“The Office of the Vice President (OVP), the President’s Foreign Intelligence Advisory Board (PFIAB), and the Homeland Security Council (HSC) failed to report their data to ISOO this year,” the Information Security Oversight Office (ISOO) noted in its new 2005 Annual Report to the President (pdf) (at page 9, footnote 1).

The Office of the Vice President has declined to report such data since 2002. Yet it is clear that disclosure is not optional.

“Each agency that creates or handles classified information shall report annually to the Director of ISOO statistics related to its security classification program,” according to ISOO Directive 1 (at section 2001.80).

This and other ISOO directives “shall be binding upon the agencies,” President Bush wrote in Executive Order 13292 (section 5.1). And an “agency” is not only a statutorily defined executive branch agency, but also includes “any other entity within the executive branch that comes into the possession of classified information.”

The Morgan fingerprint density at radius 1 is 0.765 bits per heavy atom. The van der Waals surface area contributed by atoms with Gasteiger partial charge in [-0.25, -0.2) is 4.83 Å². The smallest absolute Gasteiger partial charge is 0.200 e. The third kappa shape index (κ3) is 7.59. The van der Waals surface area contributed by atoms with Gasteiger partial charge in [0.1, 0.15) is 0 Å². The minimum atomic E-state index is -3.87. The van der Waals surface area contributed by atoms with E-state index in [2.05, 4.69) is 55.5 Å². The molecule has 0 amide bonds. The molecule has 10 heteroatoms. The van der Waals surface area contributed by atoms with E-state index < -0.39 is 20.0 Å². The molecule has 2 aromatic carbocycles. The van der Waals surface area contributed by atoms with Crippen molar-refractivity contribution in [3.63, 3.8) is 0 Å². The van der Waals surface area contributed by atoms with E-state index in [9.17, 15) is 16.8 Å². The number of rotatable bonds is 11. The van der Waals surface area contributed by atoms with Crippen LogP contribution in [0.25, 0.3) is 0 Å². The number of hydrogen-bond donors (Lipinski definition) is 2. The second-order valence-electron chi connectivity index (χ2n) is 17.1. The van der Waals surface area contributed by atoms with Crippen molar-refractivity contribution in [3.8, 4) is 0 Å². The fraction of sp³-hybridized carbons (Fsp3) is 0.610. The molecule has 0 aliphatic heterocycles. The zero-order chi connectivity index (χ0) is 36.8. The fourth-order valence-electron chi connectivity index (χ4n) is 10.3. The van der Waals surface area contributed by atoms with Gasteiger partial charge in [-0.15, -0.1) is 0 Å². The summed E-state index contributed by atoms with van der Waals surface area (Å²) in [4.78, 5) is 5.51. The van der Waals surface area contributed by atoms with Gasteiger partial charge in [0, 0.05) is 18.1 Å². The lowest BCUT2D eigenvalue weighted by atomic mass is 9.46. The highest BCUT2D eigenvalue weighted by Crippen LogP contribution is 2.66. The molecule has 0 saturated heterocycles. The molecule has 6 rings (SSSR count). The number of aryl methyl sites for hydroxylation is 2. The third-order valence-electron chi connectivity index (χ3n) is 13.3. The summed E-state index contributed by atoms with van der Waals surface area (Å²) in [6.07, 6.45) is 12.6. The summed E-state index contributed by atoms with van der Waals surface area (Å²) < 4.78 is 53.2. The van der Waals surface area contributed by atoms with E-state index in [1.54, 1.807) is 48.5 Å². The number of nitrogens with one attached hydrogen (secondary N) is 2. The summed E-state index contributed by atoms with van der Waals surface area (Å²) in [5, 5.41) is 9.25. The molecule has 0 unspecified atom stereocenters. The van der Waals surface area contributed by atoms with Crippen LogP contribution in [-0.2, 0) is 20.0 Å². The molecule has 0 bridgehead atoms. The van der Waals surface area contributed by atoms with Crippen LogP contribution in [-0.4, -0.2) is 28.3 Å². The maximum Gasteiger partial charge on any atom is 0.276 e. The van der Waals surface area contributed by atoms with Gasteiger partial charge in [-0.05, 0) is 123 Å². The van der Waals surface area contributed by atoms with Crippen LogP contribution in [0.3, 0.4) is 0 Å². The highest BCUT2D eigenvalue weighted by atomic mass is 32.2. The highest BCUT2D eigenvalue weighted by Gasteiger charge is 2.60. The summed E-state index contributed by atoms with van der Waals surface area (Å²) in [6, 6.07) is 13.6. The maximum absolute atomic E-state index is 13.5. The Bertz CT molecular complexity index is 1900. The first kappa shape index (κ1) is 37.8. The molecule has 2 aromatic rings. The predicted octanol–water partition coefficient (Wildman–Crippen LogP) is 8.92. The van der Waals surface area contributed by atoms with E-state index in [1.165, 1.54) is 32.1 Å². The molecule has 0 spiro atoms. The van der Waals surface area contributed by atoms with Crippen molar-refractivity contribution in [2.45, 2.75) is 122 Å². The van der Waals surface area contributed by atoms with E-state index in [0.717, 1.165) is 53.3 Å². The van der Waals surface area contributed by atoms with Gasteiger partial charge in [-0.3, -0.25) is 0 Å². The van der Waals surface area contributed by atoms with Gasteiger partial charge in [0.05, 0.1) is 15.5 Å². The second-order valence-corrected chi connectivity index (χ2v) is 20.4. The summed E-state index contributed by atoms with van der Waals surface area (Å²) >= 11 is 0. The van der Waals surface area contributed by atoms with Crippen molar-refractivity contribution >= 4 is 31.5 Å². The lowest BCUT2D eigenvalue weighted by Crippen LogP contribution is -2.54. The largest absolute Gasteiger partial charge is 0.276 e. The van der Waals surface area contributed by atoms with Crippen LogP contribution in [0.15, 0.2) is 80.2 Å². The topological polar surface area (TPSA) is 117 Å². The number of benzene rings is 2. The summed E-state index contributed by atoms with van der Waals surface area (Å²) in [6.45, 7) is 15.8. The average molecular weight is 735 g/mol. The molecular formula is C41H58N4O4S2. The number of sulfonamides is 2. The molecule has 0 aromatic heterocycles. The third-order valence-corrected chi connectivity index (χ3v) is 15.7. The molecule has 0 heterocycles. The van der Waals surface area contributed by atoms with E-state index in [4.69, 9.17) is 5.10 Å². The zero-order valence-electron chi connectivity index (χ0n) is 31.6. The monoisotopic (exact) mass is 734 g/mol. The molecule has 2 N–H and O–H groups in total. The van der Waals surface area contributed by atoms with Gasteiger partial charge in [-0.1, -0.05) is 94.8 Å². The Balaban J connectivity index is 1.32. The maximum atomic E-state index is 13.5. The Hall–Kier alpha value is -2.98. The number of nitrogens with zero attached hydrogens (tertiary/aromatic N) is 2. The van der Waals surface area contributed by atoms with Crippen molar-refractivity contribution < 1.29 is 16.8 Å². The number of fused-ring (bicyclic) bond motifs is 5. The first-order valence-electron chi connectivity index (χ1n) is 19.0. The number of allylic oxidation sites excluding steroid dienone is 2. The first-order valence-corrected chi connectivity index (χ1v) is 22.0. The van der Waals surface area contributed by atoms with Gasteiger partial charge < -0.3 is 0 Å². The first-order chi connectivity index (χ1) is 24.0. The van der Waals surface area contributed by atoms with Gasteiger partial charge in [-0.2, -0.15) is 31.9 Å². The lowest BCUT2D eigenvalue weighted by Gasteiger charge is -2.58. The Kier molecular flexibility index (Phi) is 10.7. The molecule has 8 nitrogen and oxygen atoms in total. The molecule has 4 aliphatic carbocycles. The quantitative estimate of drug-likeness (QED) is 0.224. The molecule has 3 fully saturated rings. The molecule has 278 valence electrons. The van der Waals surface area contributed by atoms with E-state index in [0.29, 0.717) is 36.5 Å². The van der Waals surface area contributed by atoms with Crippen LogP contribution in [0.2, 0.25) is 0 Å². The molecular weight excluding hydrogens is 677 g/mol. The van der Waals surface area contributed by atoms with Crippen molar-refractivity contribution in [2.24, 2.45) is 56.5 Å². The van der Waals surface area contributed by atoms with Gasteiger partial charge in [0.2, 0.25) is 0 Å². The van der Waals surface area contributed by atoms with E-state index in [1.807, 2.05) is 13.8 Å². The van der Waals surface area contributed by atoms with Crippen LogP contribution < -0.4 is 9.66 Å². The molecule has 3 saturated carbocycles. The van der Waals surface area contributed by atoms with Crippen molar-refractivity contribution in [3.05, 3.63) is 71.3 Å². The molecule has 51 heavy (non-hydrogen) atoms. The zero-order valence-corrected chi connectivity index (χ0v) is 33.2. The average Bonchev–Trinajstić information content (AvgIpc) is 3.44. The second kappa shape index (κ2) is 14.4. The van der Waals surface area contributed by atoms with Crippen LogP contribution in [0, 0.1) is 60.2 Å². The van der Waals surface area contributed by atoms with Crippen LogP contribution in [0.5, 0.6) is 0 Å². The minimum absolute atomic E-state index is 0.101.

Despite this straightforward language, a spokeswoman for Vice President Cheney told the Chicago Tribune in April that his Office is “not under any duty” to provide the required information.

On prior refusals by the Vice President to disclose classification and declassification data, see “Cheney exempts his own office from reporting on classified material” by Mark Silva, Chicago Tribune, April 29, 2006.

Historically, the OVP has “not reported quantitatively significant data,” according to ISOO. So the Vice President’s current defiance of the executive order does not greatly distort the overall presentation of classification activity.

But it signals an unhealthy contempt for presidential authority and undermines the integrity of classification oversight.

ISOO Reports Nine Percent Drop in Classification

The Information Security Oversight Office reported a nine percent drop in overall classification activity in its new annual report for FY 2005 (pdf).